1 Par 4 – 449/416/358. The Upper kicks off with a dogleg left with an inner bunker and two outer bunkers squeezing the size of the fairway. There is a small central bunker about 100 yards from the green placed on the right. The green offers two bunkers on the left with the green angled left consistent with the dogleg. The green is tilted with a small false front but is very quick. One immediately realizes they are going to play a good set of greens. It is a nice starting hole.
2 Par 4 – 412/374. The hole offers a broad fairway but there are three bunkers on the left and two down the right for those trying to play to one side. About 30 yards from the green on the left is a long bunker. The green is narrow and tilted a bit right which is similar to the shape of the hole. The green has a defined false front and a significant back to front tilt and side tilt. You do not want to go over this green. The first green is good and this one is even better.
3 Par 3 – 210/188. This hole features a front right bunker and a left side bunker to a green angled to the left. I did not find much unique about the hole but it is another challenging green surface.
4 Par 4 – 394/356. This is a fun, snaky double dogleg where one wants to challenge the left side of the fairway to get a better angle to the green and avoid the right side bunker and trees. The green sits as a fish hook tucked back to the right behind a central bunker and a right side bunker. I liked the shape of the hole and the green where that right side bunker eats into the green. There is also a small left side middle bunker that catches a lot of balls that will run-off into it.
5 Par 5 – 581/546. This is a nice par 5 angled to the left before coming back to the right. There are two long bunkers on the right side along with scattered trees. Trees also come in from the left so a center tee shot is exactly the correct line. More trees await one up on the right opposite two bunkers on the left. Another center-line bunker is placed 20 yards short of the green. The green has a comma shaped bunker to its right with the ground sloped to have balls land there if they do not reach the green. There is another bunker at the rear. The green has fall-offs and some inner movement. It is a strong par 5.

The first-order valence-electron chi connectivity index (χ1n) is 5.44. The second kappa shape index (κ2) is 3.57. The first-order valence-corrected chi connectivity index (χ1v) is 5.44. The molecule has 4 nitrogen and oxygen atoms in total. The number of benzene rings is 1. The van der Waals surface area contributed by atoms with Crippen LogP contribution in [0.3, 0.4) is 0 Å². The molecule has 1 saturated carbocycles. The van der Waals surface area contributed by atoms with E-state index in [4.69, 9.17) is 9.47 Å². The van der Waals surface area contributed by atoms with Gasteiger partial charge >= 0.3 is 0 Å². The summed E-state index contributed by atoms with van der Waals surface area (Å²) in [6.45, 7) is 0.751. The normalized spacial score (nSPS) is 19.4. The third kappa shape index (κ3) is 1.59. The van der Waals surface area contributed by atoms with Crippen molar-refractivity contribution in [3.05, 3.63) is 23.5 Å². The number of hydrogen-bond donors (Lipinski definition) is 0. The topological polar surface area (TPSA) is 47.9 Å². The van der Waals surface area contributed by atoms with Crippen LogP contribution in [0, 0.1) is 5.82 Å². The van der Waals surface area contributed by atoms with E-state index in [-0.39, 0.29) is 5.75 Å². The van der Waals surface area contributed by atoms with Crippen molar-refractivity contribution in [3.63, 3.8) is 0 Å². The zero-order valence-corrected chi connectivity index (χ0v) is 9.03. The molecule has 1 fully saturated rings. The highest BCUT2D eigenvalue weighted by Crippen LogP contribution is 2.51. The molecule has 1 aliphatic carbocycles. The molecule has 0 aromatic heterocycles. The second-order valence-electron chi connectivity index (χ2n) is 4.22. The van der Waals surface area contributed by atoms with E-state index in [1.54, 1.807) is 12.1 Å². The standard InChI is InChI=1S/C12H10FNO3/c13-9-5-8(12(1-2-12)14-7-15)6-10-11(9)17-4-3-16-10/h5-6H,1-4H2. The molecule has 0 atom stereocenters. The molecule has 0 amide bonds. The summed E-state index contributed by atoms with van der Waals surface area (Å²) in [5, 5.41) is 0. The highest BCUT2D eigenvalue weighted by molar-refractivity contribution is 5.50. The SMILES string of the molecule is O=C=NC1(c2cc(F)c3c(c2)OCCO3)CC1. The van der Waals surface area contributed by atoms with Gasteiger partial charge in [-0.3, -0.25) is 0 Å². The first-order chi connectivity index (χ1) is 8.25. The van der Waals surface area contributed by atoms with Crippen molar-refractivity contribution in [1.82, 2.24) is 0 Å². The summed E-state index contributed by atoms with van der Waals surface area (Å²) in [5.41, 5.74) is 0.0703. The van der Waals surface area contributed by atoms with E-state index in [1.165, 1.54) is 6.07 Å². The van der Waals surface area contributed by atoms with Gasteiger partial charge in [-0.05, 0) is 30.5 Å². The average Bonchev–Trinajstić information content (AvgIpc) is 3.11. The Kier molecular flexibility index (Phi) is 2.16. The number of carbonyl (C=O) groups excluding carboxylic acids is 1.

6 Par 4 – 487/441/410. This is another good hole, rated the hardest on the front nine not due to its length but more so due to the green surface. The tee shot offers a wide fairway but bigger hitters will want to avoid the bunker on the left. The fairway pinches a bit but widens at the green where a bunker is placed on the left about 15 yards short of the green along with a right side bunker. There is a stand of trees along the left side of the green. The green has a lot of breaks in multiple directions.
7 Par 4 – 411/372. This hole has five perfectly placed bunkers with one on the right. The fairway bends a bit to the right with two left side bunkers becoming more central. The green sits off to the right with a front bunker and a left side bunker that makes the green a bit “lima bean” shaped.
8 Par 3 – 250/208/187. The most difficult par 3 on the course both due to its length as well as the green angled away from you to the left similar to a redan. There is a single right side bunker and two bunkers on the left that block the access to the green.
9 Par 5 – 608/537/509. The outer nine ends on a hole that is another double dogleg, first going right before coming back to the left. Bigger hitters will have to be very precise to navigate the two bunkers left and one on the right that cut the size of the fairway to less than half. The approach shot will need to play out to the right to avoid two left bunkers and to get an angle to the green that is a tucked away to the left. The green has a bunker right and two on the left with the right side bunker being the more difficult given the tilt of the green. It is hard to say which par 5 on the outer nine is better as both are very good.
10 Par 4 – 479/437/410. Mr. Fazio incorporates a lot of doglegs into many of his designs and that is the case on the Upper course. The back nine kicks off with a hole that bends to the left with a right side bunker more in reach than the left side bunker which is angled to cut the fairway width by two-thirds. The green has a bunker left and one at the back right. This is listed as the second hardest hole on the back nine more from those back tees although the raised green adds to the difficulty.
11 Par 3 – 179/164. You play over a wash/waste area that finishes with a three fingered bunker fronting a green angled left to right. Trees go down the right side with a single one on the left. Although this hole seems simple, it will bite you if you hit a poor tee shot which I did as I had my ball end up dead against the trunk of the tree on the left. The green is raised slightly but with fall-offs at the edges.